The Authority for U.S. Participation in the Paris Climate Agreement
What’s the difference between a treaty and an executive agreement? How have these international agreements been used in the past? And what would each mean as an outcome of the UNFCCC negotiations in December? This article breaks it down for us. It’s interesting to note that executive agreements have made up 94% of international agreements between 1985 and 2014. However, the outcome in Paris this December really depends on how the details of the negotiations materialize. An agreement without legally binding commitments will be considered a weak outcome by many, but it would lend itself to an executive agreement (which doesn’t require congressional approval). Legally binding commitments to reduce greenhouse gas emissions would be more ambitious and probably necessary to stay below a 2 degree celsius temperature increase, but would entail a steep uphill battle for two-thirds majority approval in the Senate. This situation acts as a reminder of the importance of researching and voting for politicians with a clear stance on environmental issues. By Gwynne Taraska and Ben Bovarnick at the Center for American Progress.
EPA Bans a Gas That Once Helped Save the Ozone Layer
Hydrofluorocarbons (HFCs) have been used as an alternative to ozone hole-depleting chlorofluorocarbons (CFCs) since the 1980s. Mainly used for industrial purposes, HFCs are now to be phased out over the next 6 years due to their high global warming potential (GWP). HFCs are up to 12,000 times more potent as carbon dioxide as an agent causing climate change and make up around 3% of U.S. greenhouse gas emissions. Research and discussions on alternatives to HFCs continue to develop. We agree with the commentary in this article that studies need to be thorough and confirm that proposed alternatives will actually contribute to climate change less than HFCs. By Bobby Magill on Climate Central.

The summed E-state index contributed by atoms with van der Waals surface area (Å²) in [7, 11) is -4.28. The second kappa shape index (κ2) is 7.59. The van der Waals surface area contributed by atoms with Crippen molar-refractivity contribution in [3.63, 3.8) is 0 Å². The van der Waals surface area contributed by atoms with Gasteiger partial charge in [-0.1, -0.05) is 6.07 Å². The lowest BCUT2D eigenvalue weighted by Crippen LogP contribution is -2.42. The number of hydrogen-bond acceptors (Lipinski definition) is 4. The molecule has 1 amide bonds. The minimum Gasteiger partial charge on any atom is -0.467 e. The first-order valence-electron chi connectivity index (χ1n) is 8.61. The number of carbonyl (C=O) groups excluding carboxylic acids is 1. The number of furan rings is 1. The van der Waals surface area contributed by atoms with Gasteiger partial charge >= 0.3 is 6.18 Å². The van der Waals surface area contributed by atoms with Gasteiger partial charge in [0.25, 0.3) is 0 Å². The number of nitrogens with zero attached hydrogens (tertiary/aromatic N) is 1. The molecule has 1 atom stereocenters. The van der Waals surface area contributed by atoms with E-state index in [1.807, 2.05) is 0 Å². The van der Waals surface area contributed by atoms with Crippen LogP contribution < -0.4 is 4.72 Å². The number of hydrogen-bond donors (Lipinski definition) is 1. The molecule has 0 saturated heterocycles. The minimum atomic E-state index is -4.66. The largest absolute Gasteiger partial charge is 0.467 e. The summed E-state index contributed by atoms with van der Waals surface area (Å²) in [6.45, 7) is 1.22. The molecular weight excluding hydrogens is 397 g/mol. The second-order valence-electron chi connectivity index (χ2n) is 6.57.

Which States Care Most About the Environment?
This is a neat analysis of google search terms related to the environment with the terms acting a proxy for which states care the most. California took the lead for many different environmental terms, but there were some surprises such as Texas taking the lead for the search term “how to save energy.” Here are the analyzed terms, followed by states that searched for that term the most:
- How to reuse – searched most by California, followed by Hawaii, Washington State, Georgia, and Utah;
- Wind power – Maine, Iowa, Indiana, Kansas, and Connecticut;
- Solar power – Vermont, Utah, Idaho, Nevada, and Hawaii;
- How to garden – Idaho, South Dakota, Montana, and Utah;
- How to compost – Colorado and Washington;
- Electric cars – California and Hawaii.
Please see the study for more context and other stats. By Save on Energy.